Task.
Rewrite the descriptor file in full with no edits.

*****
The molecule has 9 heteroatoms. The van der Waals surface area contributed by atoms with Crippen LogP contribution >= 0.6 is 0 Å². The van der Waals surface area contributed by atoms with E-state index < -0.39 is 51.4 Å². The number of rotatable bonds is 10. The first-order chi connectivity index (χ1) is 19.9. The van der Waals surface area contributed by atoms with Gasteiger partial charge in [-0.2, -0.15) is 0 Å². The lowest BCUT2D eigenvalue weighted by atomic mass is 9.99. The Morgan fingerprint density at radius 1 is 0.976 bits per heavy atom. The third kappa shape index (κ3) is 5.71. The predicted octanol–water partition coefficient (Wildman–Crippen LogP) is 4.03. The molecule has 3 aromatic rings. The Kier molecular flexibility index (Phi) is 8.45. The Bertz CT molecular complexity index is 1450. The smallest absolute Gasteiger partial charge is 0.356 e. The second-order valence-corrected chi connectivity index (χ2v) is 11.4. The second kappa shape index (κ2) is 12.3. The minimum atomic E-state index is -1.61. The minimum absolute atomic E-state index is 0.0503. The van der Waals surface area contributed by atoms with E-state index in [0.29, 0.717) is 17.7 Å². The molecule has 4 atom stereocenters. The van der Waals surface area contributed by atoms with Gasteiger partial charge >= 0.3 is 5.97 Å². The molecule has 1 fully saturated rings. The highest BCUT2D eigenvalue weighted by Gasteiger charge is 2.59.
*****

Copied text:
The molecule has 9 heteroatoms. The van der Waals surface area contributed by atoms with Crippen LogP contribution >= 0.6 is 0 Å². The van der Waals surface area contributed by atoms with E-state index < -0.39 is 51.4 Å². The number of rotatable bonds is 10. The first-order chi connectivity index (χ1) is 19.9. The van der Waals surface area contributed by atoms with Gasteiger partial charge in [-0.2, -0.15) is 0 Å². The lowest BCUT2D eigenvalue weighted by atomic mass is 9.99. The Morgan fingerprint density at radius 1 is 0.976 bits per heavy atom. The third kappa shape index (κ3) is 5.71. The predicted octanol–water partition coefficient (Wildman–Crippen LogP) is 4.03. The molecule has 3 aromatic rings. The Kier molecular flexibility index (Phi) is 8.45. The Bertz CT molecular complexity index is 1450. The smallest absolute Gasteiger partial charge is 0.356 e. The second-order valence-corrected chi connectivity index (χ2v) is 11.4. The second kappa shape index (κ2) is 12.3. The minimum atomic E-state index is -1.61. The minimum absolute atomic E-state index is 0.0503. The van der Waals surface area contributed by atoms with E-state index in [0.29, 0.717) is 17.7 Å². The molecule has 4 atom stereocenters. The van der Waals surface area contributed by atoms with Gasteiger partial charge >= 0.3 is 5.97 Å². The molecule has 1 fully saturated rings. The highest BCUT2D eigenvalue weighted by Gasteiger charge is 2.59.